July 7, 2017 | Posted in WooFPAK Heroes

The car doesn’t stop, not for what seems like a very long time. WooFDriver is determined to get the baby deer somewhere safe – somewhere that can help – and the rest of the humans are also on board. They’ve passed the little deer around some, as their arms started to get tired. For the most part, Kilah just lays there, limp, unmoving, and so terrified that her fear scent floods up the Jumbo Jet.

Zarro is restless. There’s been plenty of time for resting and catching up on sleep, but he can’t get himself to drift off. His mind is a spinning, whirling, whipping mess of thoughts. Across from him, Chase is curled up on the bench seat, one paw over his muzzle.

No one moves when Zarro stands up. No one says anything. Carefully, he walks over to the window on his side of the bench seat. It’s starting to get light outside. The sun is just starting to rise up above the line of the trees, casting a pale orange glow over the world.

It’s almost pretty.

“I’m scared,” says Kilah, softly. It’s the first thing that the deer has said since they left the train tracks. Chris has pulled off of the main road. The small, dirt path is uneven. The wheels of the Jumbo Jet keep catching on divots in the ground, making the whole thing bounce and shake. “I want my momma, and my daddy.”

“You’ll see them again,” says Zarro. The words sound hollow, even to his own ears. This is new territory. While he knows that WooFDriver won’t let anything bad happen to the deer, he’s not sure if Kilah will be able to get back out to the wilds, or if he’ll be able to find his way back to the forest that Veran calls home.

The thought of never being able to find part of his pack again makes Zarro uncomfortable. He shakes his head, hard, like he might be able to shake off the worries.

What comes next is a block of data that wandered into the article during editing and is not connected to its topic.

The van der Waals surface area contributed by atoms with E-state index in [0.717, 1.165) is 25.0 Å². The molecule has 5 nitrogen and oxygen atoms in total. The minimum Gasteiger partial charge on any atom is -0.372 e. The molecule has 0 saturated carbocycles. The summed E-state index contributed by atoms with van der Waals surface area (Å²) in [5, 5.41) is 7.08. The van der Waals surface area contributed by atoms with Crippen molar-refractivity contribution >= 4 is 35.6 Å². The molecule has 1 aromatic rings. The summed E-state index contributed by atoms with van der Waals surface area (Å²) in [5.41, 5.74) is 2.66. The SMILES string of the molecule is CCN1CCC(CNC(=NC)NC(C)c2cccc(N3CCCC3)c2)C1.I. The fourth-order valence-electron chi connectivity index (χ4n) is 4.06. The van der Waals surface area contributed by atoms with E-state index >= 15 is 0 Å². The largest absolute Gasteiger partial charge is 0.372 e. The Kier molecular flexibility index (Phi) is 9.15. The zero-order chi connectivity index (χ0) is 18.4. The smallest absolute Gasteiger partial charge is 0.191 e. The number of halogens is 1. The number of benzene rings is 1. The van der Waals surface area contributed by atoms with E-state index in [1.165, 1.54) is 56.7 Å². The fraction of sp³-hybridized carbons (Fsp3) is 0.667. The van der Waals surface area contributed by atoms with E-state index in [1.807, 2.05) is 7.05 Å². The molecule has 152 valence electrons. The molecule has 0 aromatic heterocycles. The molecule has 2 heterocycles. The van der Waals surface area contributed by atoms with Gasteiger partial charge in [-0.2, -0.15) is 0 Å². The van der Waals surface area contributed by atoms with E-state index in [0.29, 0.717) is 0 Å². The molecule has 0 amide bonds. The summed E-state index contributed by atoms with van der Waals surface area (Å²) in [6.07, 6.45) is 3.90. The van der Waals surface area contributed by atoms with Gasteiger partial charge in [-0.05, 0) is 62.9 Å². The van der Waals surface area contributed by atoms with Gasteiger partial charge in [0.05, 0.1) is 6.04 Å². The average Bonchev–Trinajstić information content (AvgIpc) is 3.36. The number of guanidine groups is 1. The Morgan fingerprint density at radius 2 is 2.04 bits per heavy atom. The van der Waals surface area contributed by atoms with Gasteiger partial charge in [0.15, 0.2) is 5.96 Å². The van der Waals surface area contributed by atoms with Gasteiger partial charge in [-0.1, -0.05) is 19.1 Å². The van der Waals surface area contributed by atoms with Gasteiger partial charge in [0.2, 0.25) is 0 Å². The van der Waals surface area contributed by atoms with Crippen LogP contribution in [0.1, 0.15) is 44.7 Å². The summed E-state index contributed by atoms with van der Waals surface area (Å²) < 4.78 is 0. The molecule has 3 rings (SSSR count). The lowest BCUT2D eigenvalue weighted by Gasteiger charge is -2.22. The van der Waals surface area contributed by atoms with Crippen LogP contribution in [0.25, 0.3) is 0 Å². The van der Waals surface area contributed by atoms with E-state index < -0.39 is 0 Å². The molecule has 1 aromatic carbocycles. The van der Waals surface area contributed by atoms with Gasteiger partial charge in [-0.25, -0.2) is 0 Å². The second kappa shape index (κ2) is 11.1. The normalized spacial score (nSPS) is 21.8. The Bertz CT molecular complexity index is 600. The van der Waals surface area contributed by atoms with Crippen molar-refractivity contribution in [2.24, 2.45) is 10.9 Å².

It doesn’t work.

Zarro repeats himself, more firmly this time, “you’ll see them again.”

“I’m so scared,” says Kilah, with a sad sounding sigh.

Before Zarro can struggle to come up with more placating words of comfort, the car makes a quick turn. A small, wood cabin appears in the distance. Zarro’s ears perk up. “There,” he says. “This place is going to help you! This place is going to fix your leg, and then everything will be okay again!”

From the front seat, WooFDriver asks, “what’s her name again?”

“Donna,” says Rhett. “Donna Wilson. She said to just honk when we get here and she’ll come out, check out the deer.”

Chris pulls into the driveway. The front yard is over grown with weeds and gardens that look more like miniature jungles. When Chris opens the door, the heady scent of herbs – basil, chamomile, lavender, coriander – assaults Zarro’s nose. He sneezes, twice.

“It’s going to be okay now,” says Zarro. “I promise.”

Donna Wilson is a tall, broad shouldered woman. Her hands are tough from years of hardwork, her skin dark from so many days spent out in the sun. She is weather worn and older than anyone in the Jumbo Jet, but her smile is that of a young woman and her eyes shine with a friendly light.

The deer is taken into a back room of the cabin and she doesn’t come back out for a very long time. The WooFPAK are allowed to wander freely in the house – and the property, though WooFDriver is far more hesitant to let them go outside unsupervised.

A small white rabbit sits on the counter in the kitchen. Her name is Bluebell, and her long ears twitch and swivel with every sound that the dogs make. She frets, “my oh my, I hate when my darling hooman does this. She just lets all manner of riff raff into this house! It’s unbelievable, the things that I have to put up with. Deers and rats and birds – and now wolves! Wolves in my house! What is that crazy hooman thinking?”

Zarro gives a low, rumbling chuckle. “We’re not wolves. We’re huskies. Dogs, from human towns.”

“A wolf is a wolf is a wolf is a wolf,” says Bluebell. She shakes her head and her ears flop this way and that. “I know a wolf when I see a wolf, and you are wolves! My hooman must have gone completely insane! I knew it would happen one of these days, but I didn’t think it would be in such a horrid way. Wolves! Wolves!”

“We aren’t wolves,” insists Zarro.

Princess snorts. “Don’t try to reason with the rat. She’s not going to listen.”

“Rat? Why, I never! I’ll have you know that I’m a rabbit,” huffs Bluebell. “And you have no manners! My hooman hasn’t just let wolves into the house. She’s let rude wolves into the house! Unbelievable! Unrealistic! Unimaginable!”

Princess rolls her eyes. To Zarro, she says, “just ignore her, Zarro. You can’t reason with prey animals like that. She’s not going to believe anything you say, and we’ll need to listen to her rambling and raving all night. Ugh! I can already feel a headache brewing!”


Katelynn E Koontz – Author